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There's a wall in this attic room in my house where a wall-mounted lamp and its switch were mounted on. Recently I had the lamp removed in favor of a better lighting setup and the switch relocated to a newly-installed drywall. The drywall was painted during the installation but there was further work left with the electrical so that part was left for later. As a result I'm currently left with this wall (note - it is not drywall, it's one of the faces of a reinforced concrete pillar) that has two plastered holes in it:

Image of full wall with both holes

I have more of the exact color of paint that this wall is painted in, and want to paint the wall myself to gain some experience (it's small and its location is inconsequential). I think I can handle the painting part but I'm not sure about the prep:

  • The top hole is covered with plaster, there's some leftover plaster in the area surrounding it and overall this stuff (including the hole repair) is protruding a bit from the wall. Top hole close-up

  • The bottom hole has the opposite issue - it seems like the hole repair isn't flush with the wall; it's very, very slightly recessed from the edge of the wall surrounding it. This creates the look of a cracks around the repair since you can very slightly see (maybe the shadow of) the side of the wall around the repair. Bottom hole close-up

Overall, I'm wondering how I should prepare this surface for painting. Is it enough to sand down the surfaces around the repairs with sandpaper so that they are somewhat even, and then just clean it and paint it? Do I need to apply further plaster / paste etc. to make the surface flatter, and will it work when it's already so close to flat? The hardware store said paint primer was probably not necessary since we're using the same color and the repairs are not large, is this accurate?

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    Are there still junction boxes behind the new drywalling? Are there any live wires in those junction boxes? Aug 26 '21 at 20:55
  • The junction boxes were removed. There are still wires in the wall but they are not live.
    – cgokmen
    Aug 27 '21 at 7:33
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It's unlikely that is plaster but rather appears to be drywall compound. Of course you can just paint it as it is but it will look messy.

The usual approach is to fill and sand to get a smooth surface that is flush with the surrounding drywall. For those of us who don't finish drywall for a living, it can take a few cycles of compound plus sanding to get a nice finish. Thinner applications of compound are better than thicker applications.

Once you are satisfied with the finish you should wipe with a damp sponge or rag to remove any dust and then apply primer first and then paint. Follow the instructions on your primer container.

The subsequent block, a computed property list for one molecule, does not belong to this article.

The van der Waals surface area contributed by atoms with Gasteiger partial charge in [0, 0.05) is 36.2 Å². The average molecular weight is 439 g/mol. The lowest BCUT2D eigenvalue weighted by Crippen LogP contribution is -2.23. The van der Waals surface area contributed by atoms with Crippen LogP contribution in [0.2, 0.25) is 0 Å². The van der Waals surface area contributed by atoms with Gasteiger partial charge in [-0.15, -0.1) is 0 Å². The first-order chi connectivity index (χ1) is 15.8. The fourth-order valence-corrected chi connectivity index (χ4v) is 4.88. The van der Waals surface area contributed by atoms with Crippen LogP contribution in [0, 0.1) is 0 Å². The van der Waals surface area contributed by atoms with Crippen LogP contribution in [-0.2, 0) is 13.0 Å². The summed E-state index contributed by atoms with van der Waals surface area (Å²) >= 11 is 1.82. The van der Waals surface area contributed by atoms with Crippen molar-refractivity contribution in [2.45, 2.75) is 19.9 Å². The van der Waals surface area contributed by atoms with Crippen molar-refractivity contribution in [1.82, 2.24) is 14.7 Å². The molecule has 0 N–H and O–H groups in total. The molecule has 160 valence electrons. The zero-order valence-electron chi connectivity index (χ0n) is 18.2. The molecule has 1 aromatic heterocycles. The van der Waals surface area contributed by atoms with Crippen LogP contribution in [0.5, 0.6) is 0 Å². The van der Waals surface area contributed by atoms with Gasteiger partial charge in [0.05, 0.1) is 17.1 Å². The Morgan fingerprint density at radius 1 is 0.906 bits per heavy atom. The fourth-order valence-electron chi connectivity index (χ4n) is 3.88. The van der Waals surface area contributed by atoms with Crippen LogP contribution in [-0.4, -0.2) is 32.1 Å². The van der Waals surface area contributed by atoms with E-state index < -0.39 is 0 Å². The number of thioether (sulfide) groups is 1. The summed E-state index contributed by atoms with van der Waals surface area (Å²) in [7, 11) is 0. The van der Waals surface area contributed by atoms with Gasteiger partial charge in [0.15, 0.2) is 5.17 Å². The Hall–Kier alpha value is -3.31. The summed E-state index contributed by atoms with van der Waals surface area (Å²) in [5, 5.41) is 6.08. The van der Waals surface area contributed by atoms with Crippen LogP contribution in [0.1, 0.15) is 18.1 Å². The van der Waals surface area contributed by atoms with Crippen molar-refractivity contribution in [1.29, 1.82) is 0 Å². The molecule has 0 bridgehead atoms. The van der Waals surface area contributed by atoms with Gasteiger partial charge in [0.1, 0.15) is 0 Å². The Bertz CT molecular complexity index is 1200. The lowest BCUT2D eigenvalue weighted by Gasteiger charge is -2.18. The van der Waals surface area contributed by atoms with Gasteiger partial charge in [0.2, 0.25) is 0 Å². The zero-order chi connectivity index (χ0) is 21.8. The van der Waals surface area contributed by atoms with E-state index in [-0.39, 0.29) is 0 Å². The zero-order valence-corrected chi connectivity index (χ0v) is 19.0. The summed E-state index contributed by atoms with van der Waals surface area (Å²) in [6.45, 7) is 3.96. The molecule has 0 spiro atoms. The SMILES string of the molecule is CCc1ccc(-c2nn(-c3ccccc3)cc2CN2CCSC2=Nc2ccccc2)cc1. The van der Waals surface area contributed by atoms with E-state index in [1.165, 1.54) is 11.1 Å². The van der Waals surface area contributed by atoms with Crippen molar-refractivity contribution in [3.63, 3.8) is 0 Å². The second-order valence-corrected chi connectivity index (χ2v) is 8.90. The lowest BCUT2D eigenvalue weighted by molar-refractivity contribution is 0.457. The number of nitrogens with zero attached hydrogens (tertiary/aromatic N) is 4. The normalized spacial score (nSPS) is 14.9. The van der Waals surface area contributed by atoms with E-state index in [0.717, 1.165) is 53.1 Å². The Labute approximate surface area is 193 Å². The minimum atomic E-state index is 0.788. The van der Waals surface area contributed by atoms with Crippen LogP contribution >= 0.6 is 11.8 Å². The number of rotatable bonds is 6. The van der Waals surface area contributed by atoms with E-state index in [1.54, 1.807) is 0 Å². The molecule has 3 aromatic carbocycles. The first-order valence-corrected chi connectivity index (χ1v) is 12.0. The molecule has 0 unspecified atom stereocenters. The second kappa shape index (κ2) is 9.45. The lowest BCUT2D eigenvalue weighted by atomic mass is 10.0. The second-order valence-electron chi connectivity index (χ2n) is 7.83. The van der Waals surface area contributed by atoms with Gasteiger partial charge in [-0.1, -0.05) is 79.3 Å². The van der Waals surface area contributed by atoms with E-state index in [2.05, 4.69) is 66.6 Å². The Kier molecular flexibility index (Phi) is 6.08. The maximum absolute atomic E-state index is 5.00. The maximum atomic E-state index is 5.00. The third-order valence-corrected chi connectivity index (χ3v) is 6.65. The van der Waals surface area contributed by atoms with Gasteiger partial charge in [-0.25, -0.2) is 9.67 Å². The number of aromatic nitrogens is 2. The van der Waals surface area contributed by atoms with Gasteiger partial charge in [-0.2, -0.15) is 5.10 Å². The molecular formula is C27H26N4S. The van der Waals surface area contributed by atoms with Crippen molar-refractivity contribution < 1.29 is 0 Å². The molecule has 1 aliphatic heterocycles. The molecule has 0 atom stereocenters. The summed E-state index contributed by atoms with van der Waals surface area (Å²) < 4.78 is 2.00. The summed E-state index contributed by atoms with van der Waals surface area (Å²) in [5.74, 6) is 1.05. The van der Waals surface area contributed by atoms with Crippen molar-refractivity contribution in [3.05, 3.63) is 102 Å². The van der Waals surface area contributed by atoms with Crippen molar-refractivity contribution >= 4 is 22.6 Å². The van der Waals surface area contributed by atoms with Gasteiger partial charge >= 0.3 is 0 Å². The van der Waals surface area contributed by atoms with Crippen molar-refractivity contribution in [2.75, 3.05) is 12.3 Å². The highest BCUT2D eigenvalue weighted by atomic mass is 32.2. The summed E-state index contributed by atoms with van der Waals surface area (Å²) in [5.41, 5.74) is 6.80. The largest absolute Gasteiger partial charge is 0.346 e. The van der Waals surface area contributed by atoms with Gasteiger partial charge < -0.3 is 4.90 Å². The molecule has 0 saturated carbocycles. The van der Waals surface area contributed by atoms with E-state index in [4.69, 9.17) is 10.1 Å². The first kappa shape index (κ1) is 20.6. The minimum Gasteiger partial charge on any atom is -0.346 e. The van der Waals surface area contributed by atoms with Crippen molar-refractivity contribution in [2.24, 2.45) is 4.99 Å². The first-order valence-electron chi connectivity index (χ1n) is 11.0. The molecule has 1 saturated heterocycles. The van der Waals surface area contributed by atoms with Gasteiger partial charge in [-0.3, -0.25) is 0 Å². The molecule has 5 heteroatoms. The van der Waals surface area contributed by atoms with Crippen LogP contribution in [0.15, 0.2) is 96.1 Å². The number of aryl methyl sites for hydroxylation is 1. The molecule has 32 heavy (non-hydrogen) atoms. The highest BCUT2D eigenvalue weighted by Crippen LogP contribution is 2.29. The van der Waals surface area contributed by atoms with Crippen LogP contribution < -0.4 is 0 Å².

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    Note that after the (slightly) damp sponge wipe down, the wall should be allowed to dry thoroughly. Paint doesn't like wet surfaces.
    – FreeMan
    Aug 26 '21 at 13:35
  • This wall isn't drywall - it's one of the reinforced concrete pillars of the building. Should I still apply further compound here? What kind?
    – cgokmen
    Aug 26 '21 at 14:29
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    That sure looks like drywall to me. Are you sure it's not a concrete post that is clad with drywall?
    – jwh20
    Aug 26 '21 at 15:21
  • +1 for the mention of primer, it's very important to use primer, not paint (and not "paint + primer" combo stuff), otherwise the paint very well may just bubble and peel off after it dries.
    – nexus_2006
    Aug 26 '21 at 21:25
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In addition to what @jwh20 stated, matching the texture to the existing wall can be tricky. When patching up the hole, concentrate on filling in the hole, not sanding the existing area. Keep the existing area free from patching material or you'll have to texture match that area too. Most walls have a sort of orange peel surface and you can experiment to duplicate that on you new patches. I've had luck running a dry paint roller over the still wet patch or dabbing a paint brush or dry sponge with some mud on it over the patch.

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    Unfortunately, it's too late for the area where compound has already been spread far and wide. That area may need to be sanded smooth then a thin coat of drywall compound applied & textured to match.
    – FreeMan
    Aug 26 '21 at 13:37
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    @FreeMan He might be able to reduce the area a bit. Some of the compound looks pretty thin and might be able to work it out.
    – JACK
    Aug 26 '21 at 14:22
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I would rough-sand the entire concrete face to give it some tooth, making sure the two patches are level or slightly below, and then skim coat the whole thing with a finishing compound.

You might choose to embed some metal corner reinforcing on the very edge to help prevent chipouts as people walk past.

Then when it has set, smooth-sand the whole face from the door jamb to the corner, and paint it with sealer, undercoat, and topcoat. You could stop at the corner, though it might be a better job if you go around the corner too, depends what's around there.


If that still doesn't look right, I'd hang a picture frame on it, or a clock, or perhaps hand-paint a mural on that face for some personalisation.

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